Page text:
USABC reissues RFPI to develop thermal management systems

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The United States Advanced Battery Consortium (USABC), a collaborative organization of FCA US, Ford Motor Company and General Motors, has reissued its request for proposal information (RFPI) for improved thermal management system development for lithium-ion (Li-ion) batteries used in vehicle applications.

The RFPI was reopened to prompt more submissions from all candidates, especially those new to USABC programs. It is aimed at developers and teams having Li-ion battery system technologies that have the capability of meeting USABC goals for Li-ion thermal management as well as meeting or approaching USABC goals for 48V, plug-in hybrid electric or electric vehicle systems.

Proposed thermal management system technologies should provide a significant improvement over current technologies while still meeting the USABC goals, as listed in the full RFPI. Resulting contracts will include a 50% minimum cost share by the recipient.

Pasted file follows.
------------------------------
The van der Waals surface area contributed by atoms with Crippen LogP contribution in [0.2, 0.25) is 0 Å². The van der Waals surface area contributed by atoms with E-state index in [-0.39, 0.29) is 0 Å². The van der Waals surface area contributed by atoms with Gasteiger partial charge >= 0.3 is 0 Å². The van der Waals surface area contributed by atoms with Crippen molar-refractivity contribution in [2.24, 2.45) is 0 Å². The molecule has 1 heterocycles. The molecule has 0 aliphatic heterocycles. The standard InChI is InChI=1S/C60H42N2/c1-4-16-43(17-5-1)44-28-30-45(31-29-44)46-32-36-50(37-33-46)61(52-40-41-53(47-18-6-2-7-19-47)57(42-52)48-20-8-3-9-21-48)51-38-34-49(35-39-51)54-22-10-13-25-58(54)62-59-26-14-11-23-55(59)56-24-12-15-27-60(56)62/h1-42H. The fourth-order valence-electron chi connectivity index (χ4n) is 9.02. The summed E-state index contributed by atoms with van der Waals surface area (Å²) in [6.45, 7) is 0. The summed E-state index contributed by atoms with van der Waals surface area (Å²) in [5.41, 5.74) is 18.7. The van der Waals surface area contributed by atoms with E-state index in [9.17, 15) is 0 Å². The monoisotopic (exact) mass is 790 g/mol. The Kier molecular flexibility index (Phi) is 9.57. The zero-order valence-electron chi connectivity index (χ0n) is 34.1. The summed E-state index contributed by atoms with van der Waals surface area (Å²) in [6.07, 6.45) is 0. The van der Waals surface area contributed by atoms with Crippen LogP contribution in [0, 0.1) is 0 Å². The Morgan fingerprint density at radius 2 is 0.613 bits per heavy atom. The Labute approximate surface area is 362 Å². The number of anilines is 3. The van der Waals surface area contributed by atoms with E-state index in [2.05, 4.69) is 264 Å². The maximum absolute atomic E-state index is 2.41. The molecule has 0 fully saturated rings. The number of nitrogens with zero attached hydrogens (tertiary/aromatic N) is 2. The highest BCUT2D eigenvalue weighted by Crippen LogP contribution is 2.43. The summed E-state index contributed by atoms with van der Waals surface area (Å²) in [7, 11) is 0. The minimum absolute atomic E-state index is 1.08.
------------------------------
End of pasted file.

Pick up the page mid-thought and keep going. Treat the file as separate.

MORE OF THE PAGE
USABC seeks industrial-scale development consistent with intended high-volume automotive use, supported by a detailed cost model for the battery system. Improvements must be demonstrated while maintaining or exceeding current state-of-the-art parameters in all other areas of automotive energy storage system performance.

All developers submitting viable proposals will be required to provide a credible plan toward achieving USABC goals. Proposals with a plan for meeting USABC cell-to-system performance goals will be given preference. Applicants also will be required to submit a detailed schedule that would support commercialization.

The deadline for submission is October 7, 2016.

July 22, 2016

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Dean has been with UKi Media & Events for over a decade, having previously cut his journalistic teeth writing and editing for various automotive and engineering titles. He combines extensive knowledge of all things automotive with a passion for driving, and experience testing countless new vehicles, engines and technologies around the world. As well as his role as editor-in-chief across a range of UKi's media titles, he is also co-chair of the judging panel of the International Engine of the Year Awards.

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